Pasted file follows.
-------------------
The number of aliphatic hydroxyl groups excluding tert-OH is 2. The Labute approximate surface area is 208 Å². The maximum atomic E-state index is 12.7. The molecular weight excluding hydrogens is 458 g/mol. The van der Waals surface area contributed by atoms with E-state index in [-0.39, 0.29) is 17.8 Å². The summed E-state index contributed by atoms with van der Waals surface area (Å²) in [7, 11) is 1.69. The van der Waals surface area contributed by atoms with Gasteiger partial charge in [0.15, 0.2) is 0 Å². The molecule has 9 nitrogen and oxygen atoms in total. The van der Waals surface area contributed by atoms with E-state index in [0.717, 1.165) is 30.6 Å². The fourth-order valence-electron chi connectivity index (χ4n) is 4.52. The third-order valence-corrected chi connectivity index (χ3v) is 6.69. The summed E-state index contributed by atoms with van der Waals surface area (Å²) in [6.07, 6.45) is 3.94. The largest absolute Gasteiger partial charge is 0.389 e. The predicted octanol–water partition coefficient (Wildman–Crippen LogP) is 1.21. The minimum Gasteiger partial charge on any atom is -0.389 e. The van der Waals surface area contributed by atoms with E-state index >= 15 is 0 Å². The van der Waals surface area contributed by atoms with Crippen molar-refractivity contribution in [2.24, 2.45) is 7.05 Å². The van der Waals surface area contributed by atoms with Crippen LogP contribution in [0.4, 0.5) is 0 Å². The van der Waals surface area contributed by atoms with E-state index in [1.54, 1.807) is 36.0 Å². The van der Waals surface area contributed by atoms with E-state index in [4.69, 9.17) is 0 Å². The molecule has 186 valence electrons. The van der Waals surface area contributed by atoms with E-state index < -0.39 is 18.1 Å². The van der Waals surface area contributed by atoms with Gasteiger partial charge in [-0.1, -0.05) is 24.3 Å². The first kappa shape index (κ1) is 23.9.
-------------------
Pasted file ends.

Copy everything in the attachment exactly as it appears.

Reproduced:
The number of aliphatic hydroxyl groups excluding tert-OH is 2. The Labute approximate surface area is 208 Å². The maximum atomic E-state index is 12.7. The molecular weight excluding hydrogens is 458 g/mol. The van der Waals surface area contributed by atoms with E-state index in [-0.39, 0.29) is 17.8 Å². The summed E-state index contributed by atoms with van der Waals surface area (Å²) in [7, 11) is 1.69. The van der Waals surface area contributed by atoms with Gasteiger partial charge in [0.15, 0.2) is 0 Å². The molecule has 9 nitrogen and oxygen atoms in total. The van der Waals surface area contributed by atoms with E-state index in [0.717, 1.165) is 30.6 Å². The fourth-order valence-electron chi connectivity index (χ4n) is 4.52. The third-order valence-corrected chi connectivity index (χ3v) is 6.69. The summed E-state index contributed by atoms with van der Waals surface area (Å²) in [6.07, 6.45) is 3.94. The largest absolute Gasteiger partial charge is 0.389 e. The predicted octanol–water partition coefficient (Wildman–Crippen LogP) is 1.21. The minimum Gasteiger partial charge on any atom is -0.389 e. The van der Waals surface area contributed by atoms with E-state index >= 15 is 0 Å². The van der Waals surface area contributed by atoms with Crippen molar-refractivity contribution in [2.24, 2.45) is 7.05 Å². The van der Waals surface area contributed by atoms with Crippen LogP contribution in [0.4, 0.5) is 0 Å². The van der Waals surface area contributed by atoms with E-state index in [1.54, 1.807) is 36.0 Å². The van der Waals surface area contributed by atoms with E-state index in [4.69, 9.17) is 0 Å². The molecule has 186 valence electrons. The van der Waals surface area contributed by atoms with E-state index < -0.39 is 18.1 Å². The van der Waals surface area contributed by atoms with Gasteiger partial charge in [-0.1, -0.05) is 24.3 Å². The first kappa shape index (κ1) is 23.9.